And then we have General Motors who put shabby ignition Switches in the Chevy Cobalt and several other cars. These could spontaneously fail even when you were driving 60 miles an hour down the freeway effectively turning off your car and wiping out your power steering and brakes. It caused air bags to fail during accidents. Again, people died. The engineers knew. The defect was discovered over 10 years ago. They told their managers. It was covered up for financial reasons. And people’s sons and daughters died.
What will happen? Mostly nothing. But does this make sense?
The Supreme Court declared that corporations are actually “people” and therefore could donate unlimited amounts to get their favorite politicians elected. But evidently corporations aren’t really people at all when those people commit manslaughter. Or when their products, like cigarettes, actually murder people. Then suddenly they are just corporations who have liability shields against criminal actions when it involves killing other people.
If there’s any good news in this it’s that new General Motors CEO Mary Barra is stepping up to GM’s responsibility for their cover up of their killer defects. It’s not lost on me that she’s a woman. It’s likely she has some golden rule empathy. Of course empathy isn’t some rare virtue that only women possess. Brain research simply confirms it’s more common in women than in men.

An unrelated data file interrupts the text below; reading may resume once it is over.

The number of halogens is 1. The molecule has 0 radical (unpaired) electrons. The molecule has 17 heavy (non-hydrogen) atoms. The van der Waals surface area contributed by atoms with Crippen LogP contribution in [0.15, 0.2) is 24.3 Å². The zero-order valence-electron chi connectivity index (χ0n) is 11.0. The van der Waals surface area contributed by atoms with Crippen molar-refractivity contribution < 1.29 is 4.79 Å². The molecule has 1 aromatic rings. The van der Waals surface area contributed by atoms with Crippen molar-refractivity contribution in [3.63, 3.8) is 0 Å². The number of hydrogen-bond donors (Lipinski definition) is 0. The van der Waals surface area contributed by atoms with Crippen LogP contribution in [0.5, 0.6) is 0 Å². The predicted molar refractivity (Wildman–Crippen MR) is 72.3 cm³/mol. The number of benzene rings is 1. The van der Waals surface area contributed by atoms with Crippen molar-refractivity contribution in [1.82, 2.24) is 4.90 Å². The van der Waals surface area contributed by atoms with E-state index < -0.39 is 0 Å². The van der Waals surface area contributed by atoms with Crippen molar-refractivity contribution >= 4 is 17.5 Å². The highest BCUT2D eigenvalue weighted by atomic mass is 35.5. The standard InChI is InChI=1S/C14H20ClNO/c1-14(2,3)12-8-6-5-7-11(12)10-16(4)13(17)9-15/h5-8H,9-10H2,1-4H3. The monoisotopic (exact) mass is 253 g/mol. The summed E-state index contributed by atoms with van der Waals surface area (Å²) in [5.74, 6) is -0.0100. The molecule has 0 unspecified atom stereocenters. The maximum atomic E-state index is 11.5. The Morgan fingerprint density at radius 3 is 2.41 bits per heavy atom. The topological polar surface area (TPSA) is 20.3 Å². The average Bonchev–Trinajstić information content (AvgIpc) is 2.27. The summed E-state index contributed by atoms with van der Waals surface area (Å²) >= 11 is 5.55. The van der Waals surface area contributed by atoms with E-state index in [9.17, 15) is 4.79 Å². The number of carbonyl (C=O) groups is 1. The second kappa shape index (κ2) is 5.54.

But the lack of empathy in business leadership is magnified because discussions around the big decision table don’t legitimize bringing up values as simple as the Golden Rule.
We need this to change. Companies run by the numbers create more negative innovations than positive ones. At least in some organizations leaders are getting far more serious about developing relationships with their customers that make them “real.” This is a good trend. It’s only when we take responsibility for the effects of all our decisions that we will stop killing our customers and exploiting our employees.
It’s past time for all of us who are endowed with empathy to have the courage to become advocates of our coworkers and our customers. It is the only path to sustainable abundance.
More than that, as moral beings we need to express our highest convictions to be psychologically healthy. Just before my father passed we had a conversation about facing death. He told me he was “ready.” They said for him a good life is pretty simple, “…love your neighbor as yourself.” It does sound pretty simple. So what do you think?
If you spoke up for the Golden Rule in your workplace would leaders listen?
Would they actually change anything? Do you think it matters?